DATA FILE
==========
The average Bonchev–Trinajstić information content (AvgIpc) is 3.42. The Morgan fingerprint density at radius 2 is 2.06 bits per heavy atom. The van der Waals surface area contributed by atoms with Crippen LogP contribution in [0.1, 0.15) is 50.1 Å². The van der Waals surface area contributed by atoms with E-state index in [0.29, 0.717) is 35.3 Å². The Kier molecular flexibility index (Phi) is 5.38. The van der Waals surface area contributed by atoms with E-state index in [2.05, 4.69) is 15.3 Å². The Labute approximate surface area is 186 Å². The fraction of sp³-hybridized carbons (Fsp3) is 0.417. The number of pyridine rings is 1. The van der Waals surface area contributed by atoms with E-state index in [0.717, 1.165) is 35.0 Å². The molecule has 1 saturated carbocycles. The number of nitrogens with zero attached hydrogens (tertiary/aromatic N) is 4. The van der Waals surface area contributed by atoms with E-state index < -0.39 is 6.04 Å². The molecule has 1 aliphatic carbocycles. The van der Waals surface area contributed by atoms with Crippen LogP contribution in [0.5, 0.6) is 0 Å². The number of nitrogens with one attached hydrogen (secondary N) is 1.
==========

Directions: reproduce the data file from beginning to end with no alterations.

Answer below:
The average Bonchev–Trinajstić information content (AvgIpc) is 3.42. The Morgan fingerprint density at radius 2 is 2.06 bits per heavy atom. The van der Waals surface area contributed by atoms with Crippen LogP contribution in [0.1, 0.15) is 50.1 Å². The van der Waals surface area contributed by atoms with E-state index in [0.29, 0.717) is 35.3 Å². The Kier molecular flexibility index (Phi) is 5.38. The van der Waals surface area contributed by atoms with E-state index in [2.05, 4.69) is 15.3 Å². The Labute approximate surface area is 186 Å². The fraction of sp³-hybridized carbons (Fsp3) is 0.417. The number of pyridine rings is 1. The van der Waals surface area contributed by atoms with E-state index in [0.717, 1.165) is 35.0 Å². The molecule has 1 saturated carbocycles. The number of nitrogens with zero attached hydrogens (tertiary/aromatic N) is 4. The van der Waals surface area contributed by atoms with E-state index < -0.39 is 6.04 Å². The molecule has 1 aliphatic carbocycles. The van der Waals surface area contributed by atoms with Crippen LogP contribution in [0.5, 0.6) is 0 Å². The number of nitrogens with one attached hydrogen (secondary N) is 1.